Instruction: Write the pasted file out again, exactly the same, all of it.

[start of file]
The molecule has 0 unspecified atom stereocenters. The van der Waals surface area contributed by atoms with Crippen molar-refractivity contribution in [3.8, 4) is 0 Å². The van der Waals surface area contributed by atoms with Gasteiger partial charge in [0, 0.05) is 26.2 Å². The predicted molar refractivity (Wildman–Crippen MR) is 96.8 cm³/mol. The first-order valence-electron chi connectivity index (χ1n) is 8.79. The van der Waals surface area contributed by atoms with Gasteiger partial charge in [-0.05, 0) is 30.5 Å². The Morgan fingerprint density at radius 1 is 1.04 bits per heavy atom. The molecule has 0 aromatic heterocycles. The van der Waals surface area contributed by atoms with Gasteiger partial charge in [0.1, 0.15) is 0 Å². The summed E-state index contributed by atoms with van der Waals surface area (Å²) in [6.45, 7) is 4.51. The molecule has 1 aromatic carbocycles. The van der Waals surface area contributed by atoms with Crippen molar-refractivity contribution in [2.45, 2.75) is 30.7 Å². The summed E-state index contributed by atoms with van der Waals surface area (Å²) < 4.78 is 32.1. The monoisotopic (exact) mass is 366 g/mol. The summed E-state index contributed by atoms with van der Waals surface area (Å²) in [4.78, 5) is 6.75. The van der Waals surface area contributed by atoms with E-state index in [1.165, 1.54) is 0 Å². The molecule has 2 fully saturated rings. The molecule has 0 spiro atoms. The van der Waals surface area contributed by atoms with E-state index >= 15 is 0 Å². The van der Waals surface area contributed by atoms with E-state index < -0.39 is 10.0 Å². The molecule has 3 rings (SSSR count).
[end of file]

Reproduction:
The molecule has 0 unspecified atom stereocenters. The van der Waals surface area contributed by atoms with Crippen molar-refractivity contribution in [3.8, 4) is 0 Å². The van der Waals surface area contributed by atoms with Gasteiger partial charge in [0, 0.05) is 26.2 Å². The predicted molar refractivity (Wildman–Crippen MR) is 96.8 cm³/mol. The first-order valence-electron chi connectivity index (χ1n) is 8.79. The van der Waals surface area contributed by atoms with Gasteiger partial charge in [-0.05, 0) is 30.5 Å². The Morgan fingerprint density at radius 1 is 1.04 bits per heavy atom. The molecule has 0 aromatic heterocycles. The van der Waals surface area contributed by atoms with Gasteiger partial charge in [0.1, 0.15) is 0 Å². The summed E-state index contributed by atoms with van der Waals surface area (Å²) in [6.45, 7) is 4.51. The molecule has 1 aromatic carbocycles. The van der Waals surface area contributed by atoms with Crippen molar-refractivity contribution in [2.45, 2.75) is 30.7 Å². The summed E-state index contributed by atoms with van der Waals surface area (Å²) < 4.78 is 32.1. The monoisotopic (exact) mass is 366 g/mol. The summed E-state index contributed by atoms with van der Waals surface area (Å²) in [4.78, 5) is 6.75. The van der Waals surface area contributed by atoms with E-state index in [1.165, 1.54) is 0 Å². The molecule has 2 fully saturated rings. The molecule has 0 spiro atoms. The van der Waals surface area contributed by atoms with E-state index >= 15 is 0 Å². The van der Waals surface area contributed by atoms with E-state index < -0.39 is 10.0 Å². The molecule has 3 rings (SSSR count).